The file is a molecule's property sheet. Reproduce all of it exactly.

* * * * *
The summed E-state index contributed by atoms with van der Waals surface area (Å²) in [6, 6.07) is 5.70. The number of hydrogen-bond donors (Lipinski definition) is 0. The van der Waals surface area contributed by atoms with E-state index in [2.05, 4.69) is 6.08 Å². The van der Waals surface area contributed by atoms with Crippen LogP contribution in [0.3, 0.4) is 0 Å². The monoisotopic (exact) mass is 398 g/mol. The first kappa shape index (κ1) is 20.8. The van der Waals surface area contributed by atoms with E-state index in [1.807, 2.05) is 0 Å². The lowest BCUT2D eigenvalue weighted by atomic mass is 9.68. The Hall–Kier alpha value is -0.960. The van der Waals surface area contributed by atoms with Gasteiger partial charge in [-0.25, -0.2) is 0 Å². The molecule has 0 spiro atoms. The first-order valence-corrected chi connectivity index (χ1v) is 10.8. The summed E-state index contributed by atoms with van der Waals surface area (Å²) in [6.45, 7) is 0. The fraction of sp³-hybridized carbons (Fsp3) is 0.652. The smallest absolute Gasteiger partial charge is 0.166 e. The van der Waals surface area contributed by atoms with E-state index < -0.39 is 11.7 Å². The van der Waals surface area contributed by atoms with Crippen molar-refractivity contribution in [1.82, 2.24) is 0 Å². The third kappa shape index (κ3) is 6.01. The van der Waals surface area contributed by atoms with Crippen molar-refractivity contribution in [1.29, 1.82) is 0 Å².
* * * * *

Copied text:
The summed E-state index contributed by atoms with van der Waals surface area (Å²) in [6, 6.07) is 5.70. The number of hydrogen-bond donors (Lipinski definition) is 0. The van der Waals surface area contributed by atoms with E-state index in [2.05, 4.69) is 6.08 Å². The van der Waals surface area contributed by atoms with Crippen LogP contribution in [0.3, 0.4) is 0 Å². The monoisotopic (exact) mass is 398 g/mol. The first kappa shape index (κ1) is 20.8. The van der Waals surface area contributed by atoms with E-state index in [1.807, 2.05) is 0 Å². The lowest BCUT2D eigenvalue weighted by atomic mass is 9.68. The Hall–Kier alpha value is -0.960. The van der Waals surface area contributed by atoms with Gasteiger partial charge in [-0.25, -0.2) is 0 Å². The molecule has 0 spiro atoms. The first-order valence-corrected chi connectivity index (χ1v) is 10.8. The summed E-state index contributed by atoms with van der Waals surface area (Å²) in [6.45, 7) is 0. The fraction of sp³-hybridized carbons (Fsp3) is 0.652. The smallest absolute Gasteiger partial charge is 0.166 e. The van der Waals surface area contributed by atoms with E-state index < -0.39 is 11.7 Å². The van der Waals surface area contributed by atoms with Crippen molar-refractivity contribution in [1.82, 2.24) is 0 Å². The third kappa shape index (κ3) is 6.01. The van der Waals surface area contributed by atoms with Crippen molar-refractivity contribution in [1.29, 1.82) is 0 Å².